I thought I remembered something like that with the CKCSC. Thanks for the perspective on this. I agree that time spent with older dogs really seems to make a difference. It's interesting to see even a much older pup around adult dogs -- my friend has a westie who at about 6 months was into everything and a bit of a behaviour problem and a pest (I know some aficionados of the breed call then 'pesties' :lol:). I was over with my cavaliers and I was curious to see even quite submissive Jaspar letting Murphy know when he was getting annoying. My friend was delighted to have him put in his place -- I think he'd have been happy to hire my guys a couple nights a week just to teach Murphy a little more self-restraint.

I think the same with kittens -- when I foster kittens I always give them time with my two big toms who both love minding kittens. The continued nurturing is good for them, as is having an adult let them know when they are too rough (a lot of them are taken too young from their mothers so getting a foster dad id a big help for them).

When I got Leo he was 10 months old, and had not experienced stairs! He just froze on them. It took him about a week to gradually get the hang of them and now he flies up and down them.

Moviedust
20th November 2005, 04:47 AM
Cedar came to us when she was just 8 weeks old. She is extremely submissive with other dogs; it could certainly be linked to a lack of time with her littermates. She also seemed to struggle at first to remember to clean herself properly. Perhaps she was still used to her mom doing it for her or she hadnt fully learned it herself yet. She quickly figured that out, though.

Bruce, I think it's great that you start teaching your pups how to do stairs! Cedar, at 4 month, has finally just mastered going up and down ours. It took her a while to go up, even longer to go down! I love hearing her little feet on the stairs now, though. Her little pitterpattering feet are so cute!

Maxwell&me
20th November 2005, 07:00 PM
We brought Maxwell home at 12 weeks, and to be honest I cant imagine having one younger than that~ My girlfriend did...hers was 8 weeks, and it scared the be jeezes out of me becouse she was so darn small.

Cathy T
21st November 2005, 03:18 AM
I swear I'm coming to MN for my next cavalier!!! Love the way you do things Bruce. I talk about you all the time as an example of a caring breeder.

I got Jake at 10 weeks and Shelby at 12. Big difference between 10 and 12.

chlovey
21st November 2005, 11:04 AM
both mine was 8 weeks old and yes i think its to early...1 they are very small and second my children expected a playful pup and ended up with 4 weeks where they just slept eat and went to toilet...and couldnt understand why i kept telling them to leave the pups tp sleep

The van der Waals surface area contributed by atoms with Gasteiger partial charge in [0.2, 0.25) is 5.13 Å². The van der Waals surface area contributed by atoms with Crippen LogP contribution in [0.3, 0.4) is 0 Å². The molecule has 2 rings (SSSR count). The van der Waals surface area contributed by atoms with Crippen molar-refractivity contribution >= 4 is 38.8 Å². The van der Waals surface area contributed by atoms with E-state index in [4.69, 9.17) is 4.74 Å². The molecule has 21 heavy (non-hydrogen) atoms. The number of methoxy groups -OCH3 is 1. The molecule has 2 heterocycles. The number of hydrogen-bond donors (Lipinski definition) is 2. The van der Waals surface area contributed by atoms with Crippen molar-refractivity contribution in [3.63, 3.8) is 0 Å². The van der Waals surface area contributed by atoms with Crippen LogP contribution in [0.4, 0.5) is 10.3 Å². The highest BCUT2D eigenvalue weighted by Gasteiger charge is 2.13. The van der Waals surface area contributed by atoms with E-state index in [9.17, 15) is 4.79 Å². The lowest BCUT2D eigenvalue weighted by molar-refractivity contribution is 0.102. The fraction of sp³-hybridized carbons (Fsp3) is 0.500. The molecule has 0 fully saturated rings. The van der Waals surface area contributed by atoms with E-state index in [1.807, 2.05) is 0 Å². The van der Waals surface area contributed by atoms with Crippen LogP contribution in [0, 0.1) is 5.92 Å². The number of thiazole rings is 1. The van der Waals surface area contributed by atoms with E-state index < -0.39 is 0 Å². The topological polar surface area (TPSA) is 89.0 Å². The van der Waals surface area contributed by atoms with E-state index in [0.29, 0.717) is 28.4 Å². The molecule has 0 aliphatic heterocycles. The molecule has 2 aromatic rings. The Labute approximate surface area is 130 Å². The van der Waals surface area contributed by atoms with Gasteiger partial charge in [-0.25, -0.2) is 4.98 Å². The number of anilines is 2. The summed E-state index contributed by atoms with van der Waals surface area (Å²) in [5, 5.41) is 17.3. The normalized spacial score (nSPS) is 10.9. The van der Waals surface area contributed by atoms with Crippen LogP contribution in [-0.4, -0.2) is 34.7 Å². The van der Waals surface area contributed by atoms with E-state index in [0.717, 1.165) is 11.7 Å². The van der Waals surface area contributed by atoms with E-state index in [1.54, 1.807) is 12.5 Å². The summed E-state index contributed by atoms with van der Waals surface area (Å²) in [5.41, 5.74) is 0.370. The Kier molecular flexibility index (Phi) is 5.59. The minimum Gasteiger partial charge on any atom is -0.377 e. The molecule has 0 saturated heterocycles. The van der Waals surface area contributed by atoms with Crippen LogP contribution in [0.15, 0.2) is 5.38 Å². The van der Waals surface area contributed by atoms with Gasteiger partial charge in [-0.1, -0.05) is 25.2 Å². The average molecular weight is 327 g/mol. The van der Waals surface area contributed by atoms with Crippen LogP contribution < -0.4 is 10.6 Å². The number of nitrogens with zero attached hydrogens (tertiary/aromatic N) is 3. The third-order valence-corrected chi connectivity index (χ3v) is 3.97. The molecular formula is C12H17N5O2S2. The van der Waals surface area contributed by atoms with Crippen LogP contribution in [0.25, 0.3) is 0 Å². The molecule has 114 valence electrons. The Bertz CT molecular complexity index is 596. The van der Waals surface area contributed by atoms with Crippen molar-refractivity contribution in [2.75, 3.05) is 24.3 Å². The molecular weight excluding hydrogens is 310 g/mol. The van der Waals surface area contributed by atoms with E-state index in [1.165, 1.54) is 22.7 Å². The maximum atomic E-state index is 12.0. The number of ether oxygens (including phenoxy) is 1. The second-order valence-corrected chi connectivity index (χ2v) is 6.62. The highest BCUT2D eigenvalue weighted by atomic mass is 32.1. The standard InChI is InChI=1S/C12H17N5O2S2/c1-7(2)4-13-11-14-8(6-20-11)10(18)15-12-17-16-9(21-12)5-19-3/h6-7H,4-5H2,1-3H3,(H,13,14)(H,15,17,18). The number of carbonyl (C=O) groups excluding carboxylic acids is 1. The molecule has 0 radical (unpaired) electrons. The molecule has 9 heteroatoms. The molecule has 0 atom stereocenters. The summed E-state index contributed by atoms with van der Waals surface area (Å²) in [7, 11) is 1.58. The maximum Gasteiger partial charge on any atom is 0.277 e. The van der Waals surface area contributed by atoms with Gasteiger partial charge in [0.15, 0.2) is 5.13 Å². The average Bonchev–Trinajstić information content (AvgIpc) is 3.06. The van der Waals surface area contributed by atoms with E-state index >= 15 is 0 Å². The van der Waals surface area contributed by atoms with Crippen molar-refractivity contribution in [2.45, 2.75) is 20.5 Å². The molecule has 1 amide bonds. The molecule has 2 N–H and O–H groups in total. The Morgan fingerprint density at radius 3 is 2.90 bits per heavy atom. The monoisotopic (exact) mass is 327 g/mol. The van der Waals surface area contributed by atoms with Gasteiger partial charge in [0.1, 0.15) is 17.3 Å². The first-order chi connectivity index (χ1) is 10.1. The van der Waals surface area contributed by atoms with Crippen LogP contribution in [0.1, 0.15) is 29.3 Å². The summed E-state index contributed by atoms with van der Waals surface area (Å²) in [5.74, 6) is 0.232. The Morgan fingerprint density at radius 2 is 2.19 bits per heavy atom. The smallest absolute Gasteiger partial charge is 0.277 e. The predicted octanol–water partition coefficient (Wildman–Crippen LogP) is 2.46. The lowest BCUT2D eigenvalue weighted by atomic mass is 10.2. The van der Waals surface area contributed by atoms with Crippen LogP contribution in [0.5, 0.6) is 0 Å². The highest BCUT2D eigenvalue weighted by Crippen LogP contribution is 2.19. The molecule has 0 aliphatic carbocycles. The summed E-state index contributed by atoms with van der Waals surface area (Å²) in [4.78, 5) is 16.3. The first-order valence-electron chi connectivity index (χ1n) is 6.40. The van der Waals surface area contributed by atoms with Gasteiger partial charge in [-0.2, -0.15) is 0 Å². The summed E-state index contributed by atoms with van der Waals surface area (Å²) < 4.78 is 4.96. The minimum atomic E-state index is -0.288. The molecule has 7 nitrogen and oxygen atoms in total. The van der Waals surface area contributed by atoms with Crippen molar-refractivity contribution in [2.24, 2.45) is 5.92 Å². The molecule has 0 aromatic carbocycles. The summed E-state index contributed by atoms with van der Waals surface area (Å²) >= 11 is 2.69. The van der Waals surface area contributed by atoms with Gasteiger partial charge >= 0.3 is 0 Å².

Bruce H
21st November 2005, 12:49 PM
I swear I'm coming to MN for my next cavalier!!! Love the way you do things Bruce. I talk about you all the time as an example of a caring breeder.

I got Jake at 10 weeks and Shelby at 12. Big difference between 10 and 12.

Thank you so much. The way we fall in love with those darn little things, it would be impossible not to care about them. Did I ever mention we have a clause in our contract requiring a photo and short note of how a puppy is doing? We sometimes think that's a little overboard, but it does give us a chance to see how all our puppies are developing.

Darby's Mom
21st November 2005, 08:34 PM
Darby was 11 weeks when I brought her home from my mum, who breeds these wonderul little "kids." :D She also doesn't allow them to leave until at least 10 weeks. I DEFINITELY think it makes a huge difference! I don't know if my mum is genuinely trying to socialize them properly, or if she just can't bear to let them go! :lol: Just like you, Bruce, she requests photos and contact/communication with the new homes, and if anything were to happen where the puppy could not be kept, she wants him/her back! :D

WoodHaven
21st November 2005, 08:43 PM
I've gotten pups at 8 weeks and I've gotten pups at 8 months.... It is so much an individual pup personality thing. The earliest I've homed a pup is 12 weeks-- because I can never pick which one(s) I want to keep.
When the pups turn 5 weeks --the moms here- seem to start to distance themselves from the pups. The pups seem to start to belong to the PACK. When they are first born -- the moms are VERY protective of the pups.